I am so happy with the DIY skills I have acquired. One thing that should never be done at home, though, is sculpted nails. This opinion forced me to seek the help of professionals when I wanted to try a gel manicure.
I never read extensive reviews before going somewhere, but that changed fast when tiny moths started flying out of my wallet where dollar bills used to be. I live in one of the most overpriced cities in the entire world, and it allows the most skilled, coveted artists to charge a lot for their services--and charge they do. The sad thing is plenty of places are not up to par for what they charge, and thanks to reviews on websites like Yelp, you can usually tell if that is the case beforehand.
That said, one must take what they read with a grain of salt. I say this as a former drink slinger--I've read reviews about myself or my service that were blatantly untrue. For bars and restaurants, Yelp can be a cesspool of misinformation and privilege, and even vitriolic owners/managers; but for beauty services, you can really get a sense of what you are stepping into.
Oh, how I wish I had Yelp'd Hey Hey Nail Salon (name changed because I am not that mean) one fateful day approximately three years ago. With a whopping 1.5 stars and pages of reviews like "The final look was thick, lumpy, sloppy, and uneven" and "Oh hell no!!! Never again! Not even if I'm desperate!" and go back for years, all I can say is FML.
I saw a sign for $30 pedicure + UV top coat mani with 30-minute massage. SAY WHAAAT?! Too good to be true. (And it was.) I should have known from the general dusty, dirty appearance of the place, or the lack of a soap dispenser by the sink--and I did know. But my empty wallet was talking to me, whispering sweetly about a massage for my beat-up waitress feet, and a shiny topcoat to keep my shredded nails looking classy.
The pedicure technician sprayed his hands with alcohol and then stuck them in a tub of vaseline to prep for the massage, and I thought, Seems legit. I must have been brunch-drunk to have then agreed to have my nails done simultaneously while getting this ridiculously long foot massage.
While I zoned out during this friggin' amazing foot massage, what I thought would be happening on my nails while I napped was certainly not taking place. The nail technician had applied tips and acrylic powder to my left hand! How did I not notice this?!?!?!
I immediately panicked, and rightfully so. Demanding to know why I was getting tips and acrylic polymer applied to my nails when I had asked for UV gel, all the woman could say was that it was "crystal gel." OY VEY.
I was devastated. As a former acrylics addict in my teens, I couldn't believe I had a set of way-too-long claws on my hand again. I could have cried, I was so pissed. I agreed to let her finish, since I couldn't bear the thought of putting my nails through an acetone soak and major file job after all of that.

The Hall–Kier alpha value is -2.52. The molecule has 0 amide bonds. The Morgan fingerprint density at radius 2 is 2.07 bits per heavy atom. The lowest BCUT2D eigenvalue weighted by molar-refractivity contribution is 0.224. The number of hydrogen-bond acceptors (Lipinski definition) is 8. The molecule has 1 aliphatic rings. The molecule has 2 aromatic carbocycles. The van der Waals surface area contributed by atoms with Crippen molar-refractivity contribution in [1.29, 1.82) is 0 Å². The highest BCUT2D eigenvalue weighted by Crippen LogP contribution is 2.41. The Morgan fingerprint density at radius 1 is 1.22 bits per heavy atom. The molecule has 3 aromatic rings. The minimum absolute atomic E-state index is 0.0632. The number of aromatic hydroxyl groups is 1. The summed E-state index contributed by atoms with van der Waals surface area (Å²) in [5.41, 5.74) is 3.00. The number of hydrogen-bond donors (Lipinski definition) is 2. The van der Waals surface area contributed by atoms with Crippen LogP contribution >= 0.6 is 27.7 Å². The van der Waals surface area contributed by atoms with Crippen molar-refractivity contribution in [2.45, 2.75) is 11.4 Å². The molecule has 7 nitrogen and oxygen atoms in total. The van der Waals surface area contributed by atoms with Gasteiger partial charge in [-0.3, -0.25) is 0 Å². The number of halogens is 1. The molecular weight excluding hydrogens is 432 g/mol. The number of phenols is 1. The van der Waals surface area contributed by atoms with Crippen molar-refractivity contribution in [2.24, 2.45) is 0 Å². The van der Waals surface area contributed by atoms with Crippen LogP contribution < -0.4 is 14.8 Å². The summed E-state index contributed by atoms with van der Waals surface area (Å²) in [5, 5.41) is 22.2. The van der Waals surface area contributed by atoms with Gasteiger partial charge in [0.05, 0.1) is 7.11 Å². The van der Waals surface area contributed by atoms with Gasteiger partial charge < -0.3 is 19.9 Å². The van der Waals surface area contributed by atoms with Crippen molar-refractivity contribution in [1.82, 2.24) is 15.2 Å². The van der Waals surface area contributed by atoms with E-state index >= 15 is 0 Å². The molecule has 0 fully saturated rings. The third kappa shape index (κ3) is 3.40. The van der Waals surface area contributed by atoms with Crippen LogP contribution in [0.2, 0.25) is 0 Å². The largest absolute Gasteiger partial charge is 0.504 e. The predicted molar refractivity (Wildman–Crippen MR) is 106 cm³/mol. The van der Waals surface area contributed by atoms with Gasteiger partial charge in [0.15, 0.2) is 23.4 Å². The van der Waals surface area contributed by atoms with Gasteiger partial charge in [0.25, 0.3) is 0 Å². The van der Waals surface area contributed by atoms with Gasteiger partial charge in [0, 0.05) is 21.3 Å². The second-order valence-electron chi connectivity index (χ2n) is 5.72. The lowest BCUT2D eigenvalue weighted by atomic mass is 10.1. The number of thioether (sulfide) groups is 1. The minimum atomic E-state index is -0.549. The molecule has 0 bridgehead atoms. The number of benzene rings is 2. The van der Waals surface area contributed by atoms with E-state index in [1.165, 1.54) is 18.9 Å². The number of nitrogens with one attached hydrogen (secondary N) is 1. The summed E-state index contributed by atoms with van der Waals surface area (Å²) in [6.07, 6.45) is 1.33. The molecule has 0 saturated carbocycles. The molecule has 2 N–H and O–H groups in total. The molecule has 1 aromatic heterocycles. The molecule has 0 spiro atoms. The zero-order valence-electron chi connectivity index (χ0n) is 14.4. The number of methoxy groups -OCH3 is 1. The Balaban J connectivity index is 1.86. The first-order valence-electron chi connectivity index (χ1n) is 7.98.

I left with a heavy heart and garishly long fakies, and I let myself revert back to my old friend, acrylics, forgetting about all of the pain and sadness they had caused me in the past. A year flew by, and I kept getting a fill-in instead of just ripping off the band-aid. My eczema had decided to come back, and the dermatologist took one look at my nails and said they were to blame for my flare-up.
I still wouldn't let them go. And what was worse, I was so ashamed of my habit that I would go to some other really cruddy salons for a cheap fix. I knew the other salons would try to talk me into switching to gel. It was pricey for me at the time to even get my nails done, and despite my nails looking gorgeous at work, I was getting itchiness and sensitivity.
The final straw was when I got a double-gross whammy: a bacterial infection in my nail and a fungal infection on my toenail.
I left for a vacation, and the nails popped off from all the time I spent in the water and playing beach soccer. I took it as a sign. Upon returning, I desperately searched for cures, and thus my favorite hobby was born: researching natural remedies beauty alternatives.
After the acrylics came off, I again had to deal with the effects of having worn sculpted nails long-term. Two of my nails had peeled away from the nail bed halfway down, and they looked jacked up to boot. I am still re-growing portions on the side of each nail where they were over-filed during acrylics maintenance. Now, if I don't obsessively use Solar oil, I would have some serious hangnail problems.
I hate to admit this, but I also have to groom my cuticles weekly for this reason as well. It seems like the cycle will never end, but I have tried only moisturizing, and due to all of the dremel tools and acrylic polymers, my fingers grow into hooves around my nails without weekly maintenance.
I also moisturize nightly with a heavier cream, like Burt's Bees Almond Milk Beeswax Hand Cream. (It smells like the original Jergen's lotion that my grandma wore after washing dishes.)
If you want to avoid having to start from scratch after removing sculpted nails, obviously, you want to avoid going to a crappy nail salon. Use your discretion, read reviews, call for pricing to compare, and talk to your friends and neighbors. You don't always have to go to a top-of-the-line place, but you can find something clean, affordable and honest if you look thoroughly.